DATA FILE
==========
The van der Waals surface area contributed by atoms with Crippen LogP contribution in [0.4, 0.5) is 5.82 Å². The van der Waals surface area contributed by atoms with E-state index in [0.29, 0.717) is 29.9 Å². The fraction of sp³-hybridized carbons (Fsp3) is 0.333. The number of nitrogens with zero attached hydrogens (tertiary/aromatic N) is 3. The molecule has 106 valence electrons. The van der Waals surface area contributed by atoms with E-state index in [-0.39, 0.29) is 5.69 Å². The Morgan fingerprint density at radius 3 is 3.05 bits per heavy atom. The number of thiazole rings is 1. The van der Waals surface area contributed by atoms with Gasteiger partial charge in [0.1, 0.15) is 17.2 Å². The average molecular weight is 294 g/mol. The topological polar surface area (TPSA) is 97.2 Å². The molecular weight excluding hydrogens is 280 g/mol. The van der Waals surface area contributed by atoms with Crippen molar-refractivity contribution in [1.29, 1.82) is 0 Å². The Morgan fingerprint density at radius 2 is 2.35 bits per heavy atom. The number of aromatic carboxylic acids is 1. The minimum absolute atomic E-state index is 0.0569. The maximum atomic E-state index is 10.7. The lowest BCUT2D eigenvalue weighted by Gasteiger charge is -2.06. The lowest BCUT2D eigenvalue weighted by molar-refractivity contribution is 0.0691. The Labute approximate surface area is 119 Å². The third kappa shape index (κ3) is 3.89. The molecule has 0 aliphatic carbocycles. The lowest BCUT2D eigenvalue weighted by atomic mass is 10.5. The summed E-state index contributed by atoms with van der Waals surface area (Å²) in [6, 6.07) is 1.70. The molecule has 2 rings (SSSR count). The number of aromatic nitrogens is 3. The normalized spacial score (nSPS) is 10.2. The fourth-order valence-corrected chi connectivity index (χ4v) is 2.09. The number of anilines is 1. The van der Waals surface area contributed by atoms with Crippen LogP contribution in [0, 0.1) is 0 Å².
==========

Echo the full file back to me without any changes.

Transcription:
The van der Waals surface area contributed by atoms with Crippen LogP contribution in [0.4, 0.5) is 5.82 Å². The van der Waals surface area contributed by atoms with E-state index in [0.29, 0.717) is 29.9 Å². The fraction of sp³-hybridized carbons (Fsp3) is 0.333. The number of nitrogens with zero attached hydrogens (tertiary/aromatic N) is 3. The molecule has 106 valence electrons. The van der Waals surface area contributed by atoms with E-state index in [-0.39, 0.29) is 5.69 Å². The Morgan fingerprint density at radius 3 is 3.05 bits per heavy atom. The number of thiazole rings is 1. The van der Waals surface area contributed by atoms with Gasteiger partial charge in [0.1, 0.15) is 17.2 Å². The average molecular weight is 294 g/mol. The topological polar surface area (TPSA) is 97.2 Å². The molecular weight excluding hydrogens is 280 g/mol. The van der Waals surface area contributed by atoms with Crippen molar-refractivity contribution in [1.29, 1.82) is 0 Å². The Morgan fingerprint density at radius 2 is 2.35 bits per heavy atom. The number of aromatic carboxylic acids is 1. The minimum absolute atomic E-state index is 0.0569. The maximum atomic E-state index is 10.7. The lowest BCUT2D eigenvalue weighted by Gasteiger charge is -2.06. The lowest BCUT2D eigenvalue weighted by molar-refractivity contribution is 0.0691. The Labute approximate surface area is 119 Å². The third kappa shape index (κ3) is 3.89. The molecule has 0 aliphatic carbocycles. The lowest BCUT2D eigenvalue weighted by atomic mass is 10.5. The summed E-state index contributed by atoms with van der Waals surface area (Å²) in [6, 6.07) is 1.70. The molecule has 2 rings (SSSR count). The number of aromatic nitrogens is 3. The normalized spacial score (nSPS) is 10.2. The fourth-order valence-corrected chi connectivity index (χ4v) is 2.09. The number of anilines is 1. The van der Waals surface area contributed by atoms with Crippen LogP contribution in [0, 0.1) is 0 Å².